SURPRISE – Drivers now can skip detour routes and make direct connections between Grand Avenue (US 60) and Bell Road after the Arizona Department of Transportation opened all four ramps Thursday at the Valley’s newest highway interchange.
The new on- and off-ramps extend from the center median area along Grand Avenue to the recently completed Bell Road bridge as part of a $41.9 million project that started just over a year ago. Traffic signals on the overpass regulate turns between the ramps and Bell Road.
“This is about planning ahead, thinking outside the box and keeping promises,” said Dallas Hammit, ADOT’s state engineer and deputy director for transportation. “The project team did a great job opening the Bell Road bridge in November and now completing the new Grand Avenue ramps before the start of Cactus League play at Surprise Stadium, as we had pledged to do.”
The new interchange improves the flow of traffic by replacing the old ground-level intersection that was plagued by long lines and delays, especially when Bell Road drivers needed to cross both Grand Avenue and the parallel BNSF Railway tracks. The Bell Road bridge now travels over Grand Avenue and the railroad tracks.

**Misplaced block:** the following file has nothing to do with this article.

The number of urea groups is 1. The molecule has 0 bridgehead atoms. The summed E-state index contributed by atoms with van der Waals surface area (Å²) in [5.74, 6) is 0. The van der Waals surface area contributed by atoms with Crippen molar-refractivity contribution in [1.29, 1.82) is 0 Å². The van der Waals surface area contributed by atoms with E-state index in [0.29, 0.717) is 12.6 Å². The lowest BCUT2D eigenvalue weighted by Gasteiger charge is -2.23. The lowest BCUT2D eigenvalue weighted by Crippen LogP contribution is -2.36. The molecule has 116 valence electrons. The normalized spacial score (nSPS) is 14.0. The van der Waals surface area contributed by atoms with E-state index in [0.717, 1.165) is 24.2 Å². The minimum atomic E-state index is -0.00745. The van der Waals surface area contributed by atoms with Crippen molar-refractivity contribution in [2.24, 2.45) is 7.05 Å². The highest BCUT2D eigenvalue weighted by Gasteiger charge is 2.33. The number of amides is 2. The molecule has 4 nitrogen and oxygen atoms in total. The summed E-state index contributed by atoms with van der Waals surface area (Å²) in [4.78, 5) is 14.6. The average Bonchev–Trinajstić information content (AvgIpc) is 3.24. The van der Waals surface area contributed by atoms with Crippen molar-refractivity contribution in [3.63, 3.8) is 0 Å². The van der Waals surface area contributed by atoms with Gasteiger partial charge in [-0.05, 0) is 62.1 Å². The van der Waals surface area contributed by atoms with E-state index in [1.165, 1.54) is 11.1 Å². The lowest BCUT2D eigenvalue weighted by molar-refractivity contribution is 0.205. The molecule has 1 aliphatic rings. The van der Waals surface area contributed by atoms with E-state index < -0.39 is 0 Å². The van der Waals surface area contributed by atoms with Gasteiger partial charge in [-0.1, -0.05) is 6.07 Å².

Surprise Mayor Sharon Wolcott called the project a perfect example of community involvement and agency cooperation to limit impacts on businesses, local residents and visitors.
“After hearing from residents and the business community, we worked with ADOT to create a shortened project schedule to mitigate the impacts during spring training and last year’s holiday shopping season,” Wolcott said. “Thanks to a collaborative approach we have achieved those goals. I sincerely appreciate everyone who played a role in making this happen.”
Opening the new ramps means drivers aren’t required to use temporary detour routes, including Dysart and Litchfield roads, to get to and from Bell Road and Grand Avenue.
The Bell/Grand interchange design is known as a median urban diamond, with connections at the center rather than ramps to the right of Grand Avenue’s travel lanes or other possible configurations. The benefits of this design include minimizing the impact on neighboring shopping centers and businesses by not requiring the ADOT to acquire as much property.
The entire project is expected to be completed by early March after crews replace temporary lane stripes on fresh pavement with permanent striping. Landscaping and drainage system work also will be finished in the coming weeks.
The project is funded as part of the Maricopa Association of Governments’ Regional Transportation Plan approved by county voters in 2004. Funding sources include a countywide half-cent sales tax for road and transit improvements as well as the Phoenix region’s share of federal and state transportation funds.